Mr. Parton tells us that Burr's rise in politics was more "rapid than that of any other man who has played a conspicuous part in the affairs of the United States"; and that "in four years after fairly entering the political arena, he was advanced, first, to the highest honor of the bar, next, to a seat in the National Council, and then, to a competition with Washington, Adams, Jefferson, and Clinton, for the Presidency itself."

In 1792, at which time Burr received one vote in the Electoral College, all the electors voted for Washington; consequently the vote for Burr, upon the strength of which Mr. Parton makes his magnificent boast, was palpably for the Vice-Presidency.

Mr. Parton says, that, in the House of Representatives, Burr would have been elected on the first ballot, if a majority would have sufficed; and that Mr. Jefferson never received more than fifty-one votes in a House of one hundred and six members.

Mr. Parton comes into conflict with other writers upon matters affecting his hero, as to which he would have done well if he had given his authority.

Matthew L. Davis, Burr's first biographer and intimate friend, says that Burr's grandfather was a German; Parton, speaking of the family at the time of the birth of Burr's father, says that it was Puritan and had flourished in New England for three generations.

Mr. Parton makes Burr a witness of a dramatic interview between Mrs. Arnold and Mrs. Prevost shortly after the discovery of Arnold's treason, the particulars of which Davis says Burr obtained from the latter lady after she became his wife.

Mr. Parton does not appear to have the power of distinguishing between conflicting statements of the same thing.

But the most curious exhibition which Mr. Parton makes of this mental and moral confusion occurs in a passage where he attempts to prove his assertion, that "Burr has done the state some service, though they know it not."

It is impossible to define Mr. Parton's opinion of his hero.

At the end of the volume Mr. Parton makes a summary of Burr's character,says that he was too good for a politician, and not great enough for a statesman,that Nature meant him for a schoolmaster,that he was a useful Senator, an ideal

Mr. Parton occasionally assumes an air of impartiality, and mildly expresses his disapprobation of Burr's vices; but in every instance where those vices were displayed he earnestly defends him.

In the contest with Jefferson, Parton insists that Burr acted honorably; in the duel with Hamilton, Burr was the injured party; in his amours he was not a bad man; so that, although we are told that Burr had faults, we look in vain for any exhibition of them.

Mr. Parton has tried all three modes, and failed in all.

Mr. Parton's explanation is, that "Hamilton probably implanted a dislike for Burr in Washington's breast."

Mr. Parton finds in this abundant material for extravagant eulogy of Burr.

Mr. Parton devotes a chapter to the refutation of this charge, but does not succeed in making a very strong argument.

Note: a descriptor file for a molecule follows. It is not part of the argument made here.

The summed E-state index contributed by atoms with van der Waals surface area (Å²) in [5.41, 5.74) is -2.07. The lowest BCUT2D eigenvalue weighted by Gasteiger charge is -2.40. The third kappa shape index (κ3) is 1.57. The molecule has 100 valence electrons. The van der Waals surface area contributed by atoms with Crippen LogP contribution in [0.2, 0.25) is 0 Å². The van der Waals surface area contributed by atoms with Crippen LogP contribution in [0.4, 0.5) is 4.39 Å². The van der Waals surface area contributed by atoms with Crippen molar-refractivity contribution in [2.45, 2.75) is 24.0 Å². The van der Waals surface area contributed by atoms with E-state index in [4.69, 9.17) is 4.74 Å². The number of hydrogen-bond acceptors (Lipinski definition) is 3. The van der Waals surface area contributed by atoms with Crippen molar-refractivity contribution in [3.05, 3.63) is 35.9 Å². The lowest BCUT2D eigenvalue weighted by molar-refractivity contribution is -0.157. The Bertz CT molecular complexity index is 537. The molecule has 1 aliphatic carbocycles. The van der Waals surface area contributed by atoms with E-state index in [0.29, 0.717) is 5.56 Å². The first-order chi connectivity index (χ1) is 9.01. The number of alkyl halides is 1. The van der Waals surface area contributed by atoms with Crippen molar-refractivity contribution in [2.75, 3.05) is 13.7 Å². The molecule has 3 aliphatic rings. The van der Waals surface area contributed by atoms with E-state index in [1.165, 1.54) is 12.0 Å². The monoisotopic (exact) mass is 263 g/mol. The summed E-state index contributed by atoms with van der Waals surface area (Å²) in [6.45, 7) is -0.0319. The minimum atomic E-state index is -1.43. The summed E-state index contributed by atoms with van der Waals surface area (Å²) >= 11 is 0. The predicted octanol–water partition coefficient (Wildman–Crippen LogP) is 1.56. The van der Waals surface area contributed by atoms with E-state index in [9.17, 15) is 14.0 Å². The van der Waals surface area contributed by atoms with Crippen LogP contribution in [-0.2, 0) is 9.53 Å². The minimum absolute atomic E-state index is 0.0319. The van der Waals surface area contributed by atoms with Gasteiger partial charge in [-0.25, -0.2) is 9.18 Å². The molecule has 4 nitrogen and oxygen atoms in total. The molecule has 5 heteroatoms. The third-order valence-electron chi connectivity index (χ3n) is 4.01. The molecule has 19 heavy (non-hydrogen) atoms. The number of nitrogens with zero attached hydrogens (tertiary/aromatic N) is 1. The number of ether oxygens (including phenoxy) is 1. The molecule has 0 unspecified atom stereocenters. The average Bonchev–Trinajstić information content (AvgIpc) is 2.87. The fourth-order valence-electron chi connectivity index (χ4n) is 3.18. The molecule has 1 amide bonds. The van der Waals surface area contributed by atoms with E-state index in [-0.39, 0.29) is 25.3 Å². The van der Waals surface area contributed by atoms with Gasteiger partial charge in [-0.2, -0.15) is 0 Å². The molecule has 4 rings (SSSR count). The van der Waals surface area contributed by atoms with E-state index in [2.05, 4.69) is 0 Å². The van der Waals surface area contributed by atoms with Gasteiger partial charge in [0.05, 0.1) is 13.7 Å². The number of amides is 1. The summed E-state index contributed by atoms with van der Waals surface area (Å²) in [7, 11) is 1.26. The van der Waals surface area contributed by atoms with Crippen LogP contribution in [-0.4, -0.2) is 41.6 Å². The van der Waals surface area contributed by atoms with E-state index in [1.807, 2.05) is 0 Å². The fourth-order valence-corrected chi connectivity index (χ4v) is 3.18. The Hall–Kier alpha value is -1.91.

Mr. Parton thinks that the challenge was as "near an approach to a reasonable and inevitable action as an action can be which is intrinsically wrong and absurd."

It establishes the general charge, which Parton virtually admits, that it was not passion excited by a recent insult which impelled him to revenge, but hatred engendered during years of rivalry and stimulated by his late defeat.

Henry Clay defended him in these proceedings, and in reference to his connection with the case, Mr. Parton makes a characteristic display of the spirit in which his book is written, and of his unfitness for the ambitious task he has undertaken.

Upon this paragraph Mr. Parton makes the following extraordinary comments:"Mr.

Parton says these averments were true.

Mr. Parton says, that this "was an amusing instance of Burr's lawyerlike audacity."

A continuance of such practices led to a separation, and his wife afterwards made application for a divorce, upon a charge which Mr. Parton says is now known to have been false, but which we have reason to believe was true, and which was so disgusting that we cannot even hint at it.

Mr. Parton attacks Davis because that writer stated that Burr left his correspondence to be disposed of by him, and eulogizes his hero because he ordered that the letters should be burned.

We have no more space to expose Mr. Parton's blunders and sophistry.

As we have seen, Mr. Parton has described Aaron Burr as suited to many very incongruous conditions in life.

In our review of Parton's Life of Burr, published in the March number, the following passage occurs, as a quotation from that work:"Hamilton probably implanted a dislike for Burr in Washington's breast.

" We do not wonder that Mr. Parton should have been annoyed by so damaging a criticism of his book, but we can account for his forgetfulness only by supposing that he has been so long "immersed in the reading of that period" as to have arrived nearly at the drowning-point of insensibility.

Appelez ma femme de chambre, et partons! MONTRICHARD.

Partons, monsieur. MONTRICHARD.

Vous le voulez?... partons!

Non, non, partons.

Oh! c'est trop fort, partons!